Our nation has recently witnessed a historical movement for racial justice - one that forces us to question not only the systemic injustices in our country, but our own internalized biases as well. Alongside all of this, the movement begs the question of intersectionality: racial injustices across different communities and how minority groups may be weaponized against other marginalized communities. The continuous debate surrounding affirmative action is a clear example.
The Department of Justice (DOJ) claims that Yale University unfairly discriminates against white and Asian-American applicants in an effort connected with the Trump administration’s evident disdain for the policy. Experts have criticized the DOJ’s claim, claiming that it’s not only factually incorrect, but a clearly political move. As every court case that claims affirmative action is unfair, the DOJ’s argument is baseless and just a guise to claim “reverse racism”.
Opponents of affirmative action always use flawed misconceptions in their argument, which are simply not true. For example, students don’t get accepted to college solely because of their race. In fact, as time has passed since the policy was first implemented, increasingly strict restrictions have been placed on it, to the point where it only plays a small role in college admissions. In fact, race can only be seen as a “factor of a factor” on an applicant’s application, like being a factor of someone’s activity. Affirmative action has been cut down to a point where it doesn’t have much impact on one’s application; yet, it is still criticized by those who want to keep white privilege intact.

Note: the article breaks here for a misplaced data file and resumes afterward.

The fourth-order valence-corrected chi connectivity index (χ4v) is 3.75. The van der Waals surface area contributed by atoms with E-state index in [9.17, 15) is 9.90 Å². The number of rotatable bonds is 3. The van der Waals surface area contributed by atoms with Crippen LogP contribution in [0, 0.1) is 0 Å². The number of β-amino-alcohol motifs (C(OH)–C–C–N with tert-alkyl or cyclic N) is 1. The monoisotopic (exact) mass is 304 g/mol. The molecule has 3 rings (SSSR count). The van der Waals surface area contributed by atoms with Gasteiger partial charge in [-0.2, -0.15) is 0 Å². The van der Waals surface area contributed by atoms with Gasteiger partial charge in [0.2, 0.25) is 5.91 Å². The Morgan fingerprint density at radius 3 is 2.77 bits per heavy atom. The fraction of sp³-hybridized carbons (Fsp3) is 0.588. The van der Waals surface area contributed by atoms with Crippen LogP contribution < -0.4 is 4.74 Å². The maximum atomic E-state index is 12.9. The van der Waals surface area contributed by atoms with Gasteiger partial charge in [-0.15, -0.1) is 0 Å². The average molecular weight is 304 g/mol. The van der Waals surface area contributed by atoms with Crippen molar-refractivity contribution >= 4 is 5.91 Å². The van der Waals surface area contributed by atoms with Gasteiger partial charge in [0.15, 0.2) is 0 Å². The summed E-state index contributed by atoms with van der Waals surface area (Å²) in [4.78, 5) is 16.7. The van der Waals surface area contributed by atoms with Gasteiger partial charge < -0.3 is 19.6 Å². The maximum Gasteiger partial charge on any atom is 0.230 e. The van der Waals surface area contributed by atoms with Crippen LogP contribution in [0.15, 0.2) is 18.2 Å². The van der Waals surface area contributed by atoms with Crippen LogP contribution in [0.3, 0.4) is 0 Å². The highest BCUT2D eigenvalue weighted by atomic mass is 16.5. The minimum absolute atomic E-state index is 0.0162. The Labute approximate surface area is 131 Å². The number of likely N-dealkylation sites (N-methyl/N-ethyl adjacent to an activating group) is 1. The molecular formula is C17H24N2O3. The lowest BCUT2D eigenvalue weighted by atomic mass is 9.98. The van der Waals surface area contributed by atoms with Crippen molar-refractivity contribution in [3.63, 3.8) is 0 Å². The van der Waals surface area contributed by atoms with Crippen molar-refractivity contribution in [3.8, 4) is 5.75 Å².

Not only are arguments calling affirmative action unfair a tool to keep injustice left untouched, but they are used to pit marginalized groups against each other. This is clear when affirmative action opponents claim that Asian-Americans are also being discriminated against and use it as their headliner. Since the beginning, Asian-Americans have been used as a pawn by conservatives in their twisted game of chess. This was seen during the Reagan administration, when discrimination against Asian-Americans was found in the college admissions process. However, rather than acknowledging the real causes and systemic change required for this problem, the administration victimized Asian-American students, claiming that because these policies helped other marginalized students, it unfairly put Asian applicants at a disadvantage. The evidence and statistics that were used to back up this claim have also been proven false; in reality, there is actually evidence that shows that Asian-Americans would also be hurt by the repeal of affirmative action. Even though many Asian-Americans in the United States disagree that they face discrimination as a result of affirmative action, they are still used as a racial mascot for those who want their white privilege to stay unbothered.
America is in a crucial movement to recognize and fight back against the entrenched injustices that exist within our institutions. The current administration has proven itself to be a proud antagonist of this mission and will do everything they can to hinder it. The Department of Justice’s claims against Yale is just another piece of this case. It is time to stop those on the side of oppression from pitting marginalized groups against each other and using them as pawns in their cruel game. It is time to stop using Asian-Americans as a prop to justify racism. It is time to fight back and make change.